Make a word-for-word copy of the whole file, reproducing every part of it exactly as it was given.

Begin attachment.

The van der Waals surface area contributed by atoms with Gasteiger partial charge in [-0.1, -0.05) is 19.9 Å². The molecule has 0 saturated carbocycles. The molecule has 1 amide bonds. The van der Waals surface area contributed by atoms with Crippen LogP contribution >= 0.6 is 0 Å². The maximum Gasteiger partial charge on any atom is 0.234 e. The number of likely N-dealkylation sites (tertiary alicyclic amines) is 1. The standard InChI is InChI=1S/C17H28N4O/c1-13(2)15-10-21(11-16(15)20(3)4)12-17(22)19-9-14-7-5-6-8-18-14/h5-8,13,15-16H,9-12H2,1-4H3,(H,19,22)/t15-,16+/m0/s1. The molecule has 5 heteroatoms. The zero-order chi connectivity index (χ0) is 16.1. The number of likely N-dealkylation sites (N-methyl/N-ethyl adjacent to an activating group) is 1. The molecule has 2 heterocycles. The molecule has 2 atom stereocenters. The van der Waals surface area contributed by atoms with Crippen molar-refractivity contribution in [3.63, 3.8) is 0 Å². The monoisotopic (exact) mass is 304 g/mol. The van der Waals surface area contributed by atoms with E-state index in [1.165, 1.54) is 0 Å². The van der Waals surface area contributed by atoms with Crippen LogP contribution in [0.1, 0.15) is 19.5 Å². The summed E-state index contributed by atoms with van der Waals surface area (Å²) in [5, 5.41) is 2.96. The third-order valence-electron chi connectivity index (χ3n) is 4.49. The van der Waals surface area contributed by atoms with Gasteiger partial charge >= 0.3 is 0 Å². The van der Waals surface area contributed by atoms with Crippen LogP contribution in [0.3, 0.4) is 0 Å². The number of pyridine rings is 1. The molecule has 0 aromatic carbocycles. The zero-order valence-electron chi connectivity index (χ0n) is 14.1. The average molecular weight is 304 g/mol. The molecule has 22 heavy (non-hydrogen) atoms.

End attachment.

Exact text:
The van der Waals surface area contributed by atoms with Gasteiger partial charge in [-0.1, -0.05) is 19.9 Å². The molecule has 0 saturated carbocycles. The molecule has 1 amide bonds. The van der Waals surface area contributed by atoms with Crippen LogP contribution >= 0.6 is 0 Å². The maximum Gasteiger partial charge on any atom is 0.234 e. The number of likely N-dealkylation sites (tertiary alicyclic amines) is 1. The standard InChI is InChI=1S/C17H28N4O/c1-13(2)15-10-21(11-16(15)20(3)4)12-17(22)19-9-14-7-5-6-8-18-14/h5-8,13,15-16H,9-12H2,1-4H3,(H,19,22)/t15-,16+/m0/s1. The molecule has 5 heteroatoms. The zero-order chi connectivity index (χ0) is 16.1. The number of likely N-dealkylation sites (N-methyl/N-ethyl adjacent to an activating group) is 1. The molecule has 2 heterocycles. The molecule has 2 atom stereocenters. The van der Waals surface area contributed by atoms with Crippen molar-refractivity contribution in [3.63, 3.8) is 0 Å². The monoisotopic (exact) mass is 304 g/mol. The van der Waals surface area contributed by atoms with E-state index in [1.165, 1.54) is 0 Å². The van der Waals surface area contributed by atoms with Crippen LogP contribution in [0.1, 0.15) is 19.5 Å². The summed E-state index contributed by atoms with van der Waals surface area (Å²) in [5, 5.41) is 2.96. The third-order valence-electron chi connectivity index (χ3n) is 4.49. The van der Waals surface area contributed by atoms with Gasteiger partial charge >= 0.3 is 0 Å². The van der Waals surface area contributed by atoms with Crippen LogP contribution in [0.3, 0.4) is 0 Å². The number of pyridine rings is 1. The molecule has 0 aromatic carbocycles. The zero-order valence-electron chi connectivity index (χ0n) is 14.1. The average molecular weight is 304 g/mol. The molecule has 22 heavy (non-hydrogen) atoms.